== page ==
Big realities

May 18th, 2007 | By | Category: Sermons

Sermon at Saint Matthias’ Church on Sunday, 20th May

“I am the Alpha and the Omega, the First and the Last, the Beginning and the End.” Revelation 22:13

Whatever we might think about the debate between Bertie Ahern and Enda Kenny, both of them are fairly incidental to the important things that are going on. One of the most important things happening in recent times has been the growth in the German economy. ‘What has this to do with me?’ you ask. Well, Germany is the biggest country in Europe; the German economy is the biggest in the Euro-zone. When the German economy starts growing German people have more money to spend and when people start spending more money it increases demand which pushes up prices. The European Central Bank must control inflation, so when the biggest economy in Europe starts growing, it seeks to keep inflation in check by raising interest rates. The lives of mortgage payers in Dublin are more directly affected by German consumers than by anything said by Bertie or Enda.

There are realities of which we are not even aware controlling our lives. Decisions are taken by people whose names we don’t know that determine how much pay we take home, how much pension we get, whether we have a job. When we become aware of these realities we begin to take them seriously. Sometimes, though, it’s easier to pretend that they are not there. Sometimes we prefer to think that we are in control. Bertie and Enda leaders continue with the fiction that they are in charge of the big picture when they are fully aware that the real power lies with the European Central Bank.

Big realities disturb us. Perhaps we feel more comfortable if we think that we are somehow in charge of things. It is worrying to think that there might be someone in Europe making decisions that directly affect the lives of ourselves and our families.

There is an even bigger reality out there and I think that we try to ignore it in the way that we try to ignore the European Central Bank and the international money markets – that reality speaks through St John in the Book of Revelation, “I am the Alpha and the Omega, the First and the Last, the Beginning and the End.” If we are worried by the power of bankers and financiers we should be a great deal more worried about the power of God.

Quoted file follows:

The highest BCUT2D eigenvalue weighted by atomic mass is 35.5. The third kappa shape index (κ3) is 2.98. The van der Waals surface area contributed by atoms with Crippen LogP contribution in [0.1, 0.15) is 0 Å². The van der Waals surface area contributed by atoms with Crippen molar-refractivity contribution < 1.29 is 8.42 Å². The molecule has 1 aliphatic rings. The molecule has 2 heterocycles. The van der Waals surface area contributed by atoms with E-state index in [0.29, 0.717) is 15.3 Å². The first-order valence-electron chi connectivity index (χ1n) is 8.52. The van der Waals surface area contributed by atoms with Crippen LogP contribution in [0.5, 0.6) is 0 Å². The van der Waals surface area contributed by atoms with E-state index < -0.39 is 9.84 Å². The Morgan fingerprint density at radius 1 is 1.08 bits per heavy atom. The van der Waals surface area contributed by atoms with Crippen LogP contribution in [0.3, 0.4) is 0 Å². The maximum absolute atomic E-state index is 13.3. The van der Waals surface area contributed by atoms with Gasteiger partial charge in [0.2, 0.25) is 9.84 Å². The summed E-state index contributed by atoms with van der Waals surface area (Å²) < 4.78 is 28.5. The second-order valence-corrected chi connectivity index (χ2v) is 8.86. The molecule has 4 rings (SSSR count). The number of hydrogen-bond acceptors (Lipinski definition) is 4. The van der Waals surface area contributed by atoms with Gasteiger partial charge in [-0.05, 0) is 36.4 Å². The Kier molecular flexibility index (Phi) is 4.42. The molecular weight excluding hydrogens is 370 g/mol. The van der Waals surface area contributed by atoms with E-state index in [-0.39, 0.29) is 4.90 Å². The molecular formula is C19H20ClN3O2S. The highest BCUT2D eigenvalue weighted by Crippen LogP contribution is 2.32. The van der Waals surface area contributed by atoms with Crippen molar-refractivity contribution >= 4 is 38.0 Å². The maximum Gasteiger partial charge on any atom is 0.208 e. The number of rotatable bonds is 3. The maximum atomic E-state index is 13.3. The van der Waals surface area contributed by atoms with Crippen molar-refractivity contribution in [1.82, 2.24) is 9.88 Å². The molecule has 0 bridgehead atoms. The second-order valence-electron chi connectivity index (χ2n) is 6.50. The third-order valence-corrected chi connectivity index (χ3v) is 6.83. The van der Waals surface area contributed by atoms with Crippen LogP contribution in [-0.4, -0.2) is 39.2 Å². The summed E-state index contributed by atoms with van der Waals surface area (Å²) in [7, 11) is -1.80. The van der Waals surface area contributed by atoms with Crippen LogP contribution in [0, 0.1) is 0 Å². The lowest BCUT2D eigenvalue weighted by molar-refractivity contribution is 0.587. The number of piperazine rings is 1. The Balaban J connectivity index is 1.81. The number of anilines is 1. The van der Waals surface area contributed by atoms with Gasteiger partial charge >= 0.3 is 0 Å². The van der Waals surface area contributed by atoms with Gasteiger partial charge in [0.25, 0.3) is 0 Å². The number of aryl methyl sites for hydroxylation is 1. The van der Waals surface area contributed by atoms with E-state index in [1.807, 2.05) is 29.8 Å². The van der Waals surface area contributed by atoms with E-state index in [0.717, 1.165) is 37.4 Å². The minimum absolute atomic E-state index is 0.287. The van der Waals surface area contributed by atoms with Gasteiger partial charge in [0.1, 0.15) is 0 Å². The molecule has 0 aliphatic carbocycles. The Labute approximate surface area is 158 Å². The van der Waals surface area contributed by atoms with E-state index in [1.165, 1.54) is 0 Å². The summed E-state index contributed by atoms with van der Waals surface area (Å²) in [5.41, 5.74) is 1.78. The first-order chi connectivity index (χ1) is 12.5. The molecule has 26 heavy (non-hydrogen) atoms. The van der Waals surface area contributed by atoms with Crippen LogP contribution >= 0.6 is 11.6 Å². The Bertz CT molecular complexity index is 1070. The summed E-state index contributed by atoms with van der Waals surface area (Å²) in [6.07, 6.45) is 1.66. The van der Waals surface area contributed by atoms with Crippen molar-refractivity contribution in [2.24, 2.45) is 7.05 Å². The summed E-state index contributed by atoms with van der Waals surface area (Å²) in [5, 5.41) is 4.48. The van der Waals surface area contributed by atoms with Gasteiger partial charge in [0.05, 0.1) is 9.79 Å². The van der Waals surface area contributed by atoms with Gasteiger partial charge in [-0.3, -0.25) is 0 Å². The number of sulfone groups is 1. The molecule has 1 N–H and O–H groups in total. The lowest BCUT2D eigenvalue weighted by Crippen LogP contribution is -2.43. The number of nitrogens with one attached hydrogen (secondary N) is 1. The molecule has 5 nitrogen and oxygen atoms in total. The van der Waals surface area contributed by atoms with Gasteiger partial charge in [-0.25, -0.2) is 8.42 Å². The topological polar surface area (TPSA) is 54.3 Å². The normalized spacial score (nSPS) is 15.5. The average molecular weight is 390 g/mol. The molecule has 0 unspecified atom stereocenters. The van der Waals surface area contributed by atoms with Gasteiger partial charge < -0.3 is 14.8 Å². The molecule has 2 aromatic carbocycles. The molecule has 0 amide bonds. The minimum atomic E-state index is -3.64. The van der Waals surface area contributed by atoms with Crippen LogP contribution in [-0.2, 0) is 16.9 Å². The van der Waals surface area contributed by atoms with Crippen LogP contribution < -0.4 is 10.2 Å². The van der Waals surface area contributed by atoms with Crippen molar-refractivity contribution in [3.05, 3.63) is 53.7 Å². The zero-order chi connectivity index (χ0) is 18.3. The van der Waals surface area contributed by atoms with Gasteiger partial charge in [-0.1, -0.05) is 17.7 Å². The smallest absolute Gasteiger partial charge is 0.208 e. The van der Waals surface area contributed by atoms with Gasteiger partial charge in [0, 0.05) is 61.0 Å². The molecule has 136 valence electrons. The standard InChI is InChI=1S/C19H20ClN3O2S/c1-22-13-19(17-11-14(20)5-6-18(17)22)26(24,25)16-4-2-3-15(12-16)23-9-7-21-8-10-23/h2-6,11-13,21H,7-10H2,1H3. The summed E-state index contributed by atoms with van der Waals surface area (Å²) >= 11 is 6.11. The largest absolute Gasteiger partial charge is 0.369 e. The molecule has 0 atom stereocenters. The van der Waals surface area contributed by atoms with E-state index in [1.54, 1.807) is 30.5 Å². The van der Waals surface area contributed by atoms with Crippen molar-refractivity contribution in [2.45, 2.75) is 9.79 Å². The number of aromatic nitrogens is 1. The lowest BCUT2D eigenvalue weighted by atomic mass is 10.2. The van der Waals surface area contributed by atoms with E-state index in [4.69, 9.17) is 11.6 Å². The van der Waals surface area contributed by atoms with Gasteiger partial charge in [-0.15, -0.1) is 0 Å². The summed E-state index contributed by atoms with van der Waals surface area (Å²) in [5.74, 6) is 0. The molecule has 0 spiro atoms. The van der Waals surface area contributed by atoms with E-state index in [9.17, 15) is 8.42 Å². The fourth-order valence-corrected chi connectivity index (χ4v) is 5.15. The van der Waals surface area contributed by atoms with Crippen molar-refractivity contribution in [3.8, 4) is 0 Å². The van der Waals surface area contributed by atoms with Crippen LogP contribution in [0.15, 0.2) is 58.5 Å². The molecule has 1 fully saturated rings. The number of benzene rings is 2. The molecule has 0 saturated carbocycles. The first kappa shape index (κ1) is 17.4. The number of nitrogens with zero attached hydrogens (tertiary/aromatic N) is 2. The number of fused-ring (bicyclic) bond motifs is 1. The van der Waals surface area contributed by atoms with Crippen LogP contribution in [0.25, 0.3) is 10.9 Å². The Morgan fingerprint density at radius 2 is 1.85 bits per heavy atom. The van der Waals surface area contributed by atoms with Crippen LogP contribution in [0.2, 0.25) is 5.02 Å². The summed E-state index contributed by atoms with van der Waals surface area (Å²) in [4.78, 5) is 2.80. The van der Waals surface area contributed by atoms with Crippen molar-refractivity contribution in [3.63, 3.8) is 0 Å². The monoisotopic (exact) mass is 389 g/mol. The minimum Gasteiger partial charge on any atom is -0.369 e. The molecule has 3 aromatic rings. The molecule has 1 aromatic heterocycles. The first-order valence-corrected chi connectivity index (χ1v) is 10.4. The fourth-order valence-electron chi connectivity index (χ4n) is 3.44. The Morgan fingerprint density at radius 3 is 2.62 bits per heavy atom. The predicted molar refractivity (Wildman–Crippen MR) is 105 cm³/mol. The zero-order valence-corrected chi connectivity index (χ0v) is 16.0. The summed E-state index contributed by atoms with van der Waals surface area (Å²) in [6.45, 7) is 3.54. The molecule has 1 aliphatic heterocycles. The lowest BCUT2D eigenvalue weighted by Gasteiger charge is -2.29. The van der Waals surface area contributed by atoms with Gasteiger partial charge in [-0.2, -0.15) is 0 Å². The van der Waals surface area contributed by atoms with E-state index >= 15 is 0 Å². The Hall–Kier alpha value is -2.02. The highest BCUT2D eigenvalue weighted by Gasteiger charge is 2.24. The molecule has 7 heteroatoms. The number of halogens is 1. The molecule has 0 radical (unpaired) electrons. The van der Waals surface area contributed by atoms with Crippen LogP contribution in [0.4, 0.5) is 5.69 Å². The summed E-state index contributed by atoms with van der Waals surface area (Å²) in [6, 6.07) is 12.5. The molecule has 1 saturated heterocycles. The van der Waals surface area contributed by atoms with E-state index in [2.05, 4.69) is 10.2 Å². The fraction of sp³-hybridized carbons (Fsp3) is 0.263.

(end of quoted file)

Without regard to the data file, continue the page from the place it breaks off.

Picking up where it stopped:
The Bible has no record of God being indifferent to what is going on. The Bible has no record of God wringing his hands and saying, ‘Oh, dear me’. The Bible has no record of God wondering what to make of it all and wondering what to do. What the Bible records, as in the reading from the Acts of the Apostles today, is God engaging in a head on conflict with cosmic powers of darkness and evil. What the Bible records, as in the Gospel reading, is God’s direct, personal concern with his people. What the Bible records, as in the reading from Revelation, is God’s promise to respond to everyone as they have responded to him.

This God is a reality from whom there is no escape, a reality that should have an impact upon our lives far greater than that made by any economist or banker or politician. Every time we gather for Holy Communion we acknowledge this reality. We talk about God as the one “to whom all hearts are open, all desires known and from whom no secrets are hidden”.

Do we really accept this reality in our lives? Do we really believe that our dealings with God deserve the same seriousness as we would devote to dealings with the Revenue Commissioners or with the bank? Do we really read Scripture and seriously accept that this should have as much impact upon our lives as changes in tax and social welfare? Do we really?

There is a lack of seriousness in both what we believe and in how we seek to live out what we believe. What does God say, “I am the Alpha and the Omega, the First and the Last, the Beginning and the End.” And what we say in response is, “No, God you’re not really what you say you are. What you are is someone whom we nod to on a Sunday morning when it’s convenient and who deserves whatever we have left over”.

If we took God on his terms we would be terrified by our failures. If we took God on his terms worship would not be about what we got out of it but about what we put into it. If we took God on his terms there would never be a question of how little we have to give of our lives, there would only be a question of how much we wanted to give.

God is not available on our terms. A God who fitted in with us would not be God at all. God comes on his own terms, a terrifying, arbitrary, eternal figure. He offers a hand to us, but he is not going to force us. God doesn’t need us.

Next Sunday is the day of Pentecost – the birthday of the Church, the day when the disciples were renewed in their faith and given the power necessary to go out to do God’s work.

In the next seven days each of us should think about this reality that is out there. Each time we switch on the television news we should think about this far greater reality that is out there waiting for us. We should think about what it is we really believe; what it is we are prepared to give and to do in response to this all-surpassing power.

Then next Sunday, the day of Pentecost, wherever we are for the holiday weekend, we should offer our own prayers to God, that he will enable us to be the people he wants us to be, that he will enable us to do the things he would have us to do. A simple request to be what God wants and to do what God wants, to people who are serious about God this should not be too much to ask.

He is the Alpha and the Omega, the First and the Last, the Beginning and the End. I am the Alpha and the Omega, the First and the Last, the Beginning and the End.

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